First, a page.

There can be no-one-sketch-fits-all when it comes to Robeson. He was a daunting intellect, stage and film actor, an all-star, two-time All-American athlete. He was a scholar and famed baritone of classical, spiritual and folk music. He was multi-lingual and a political activist. He was Valedictorian at Rutgers 100 years ago.
Five themes were given for artists to choose from. When Hoston began researching Robson’s life in depth “it was almost impossible to choose one,” he said.
“I did sketches of him as an athlete and actor and could have kept going.” He submitted the required color 24″ x 12″ sketch of Robeson as an athlete, but the category had been chosen. Museum Director of Rutger’s Zimmerli Art Museum, Tom Sokolowski, suggested Hoston complete a color sketch of his original submission. “It was a fantastic way to go” says Hoston.
“It’s of Robeson in one of his most famous roles as Othello,” says Hoston. Robeson appears at the top of the composition and at the bottom with co-star Uta Hagen as Desdemona. “The two acted together at the world-famous Shubert Theatre here in New York, in 1943-1944. With this sketch Hoston became one of six finalists to show their work.
“I added the red Poppy and purple Mandragora flowers to complete the Shakespearian quote in Othello” says Hoston.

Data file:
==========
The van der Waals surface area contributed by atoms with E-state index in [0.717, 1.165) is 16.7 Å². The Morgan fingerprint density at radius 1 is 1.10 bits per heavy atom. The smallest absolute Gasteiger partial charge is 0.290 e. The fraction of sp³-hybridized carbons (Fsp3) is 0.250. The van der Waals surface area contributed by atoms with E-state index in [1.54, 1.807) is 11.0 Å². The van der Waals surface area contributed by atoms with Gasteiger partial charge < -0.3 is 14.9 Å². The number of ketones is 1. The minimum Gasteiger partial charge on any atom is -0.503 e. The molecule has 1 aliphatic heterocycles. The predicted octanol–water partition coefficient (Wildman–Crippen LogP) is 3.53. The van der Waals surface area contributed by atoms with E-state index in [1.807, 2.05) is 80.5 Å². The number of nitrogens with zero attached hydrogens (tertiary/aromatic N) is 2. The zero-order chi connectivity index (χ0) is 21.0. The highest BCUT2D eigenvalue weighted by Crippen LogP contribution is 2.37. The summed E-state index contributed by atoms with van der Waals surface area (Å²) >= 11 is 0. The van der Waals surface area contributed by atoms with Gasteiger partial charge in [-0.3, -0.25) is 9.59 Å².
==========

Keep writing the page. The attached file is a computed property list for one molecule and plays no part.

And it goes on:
“‘Not poppy, nor mandragora, nor all the drowsy syrups of the world, shall ever medicine thee to that sweet sleep which thou owedst yesterday.’
Those flowers were known for their opioid effects even back then! That quote personified the tragedy that Othello felt, once he had realized what he had done.”
Houston teaches Painting Process: Figure as a Visual Communication and Illustrating the Written Word. His works have been exhibited at galleries nationwide. He has collaborated with artist Jeff Koons, has been a book illustrator and artist at Marvel Comics.
“The portrait of Paul Robeson as Othello by eminent artist James Hoston is a truly memorable expression of the exceptional accomplishments of an iconic performing artist and activist. It is about legacy. A portrait has to be memorable but believable, and that’s what makes this a portrait powerful. It’s what he did that’s being passed down to us. He was moving people. He had the stage.”– Ed Soyka, Chair, Illustration
Hoston spoke to his students about competition and showed them the trajectory of sketches. “I won a slot before the fall semester ended and had to complete the twice-as-large painting in less than three weeks,” he said. “The deadline was in the middle of Thanksgiving and Christmas. I didn’t sleep for a week trying to get my painting done!”
The Paul Robeson commemorative exhibit of portraits at Zimmerli Art Museum at Rutgers-New Brunswick will be on display from through April 14.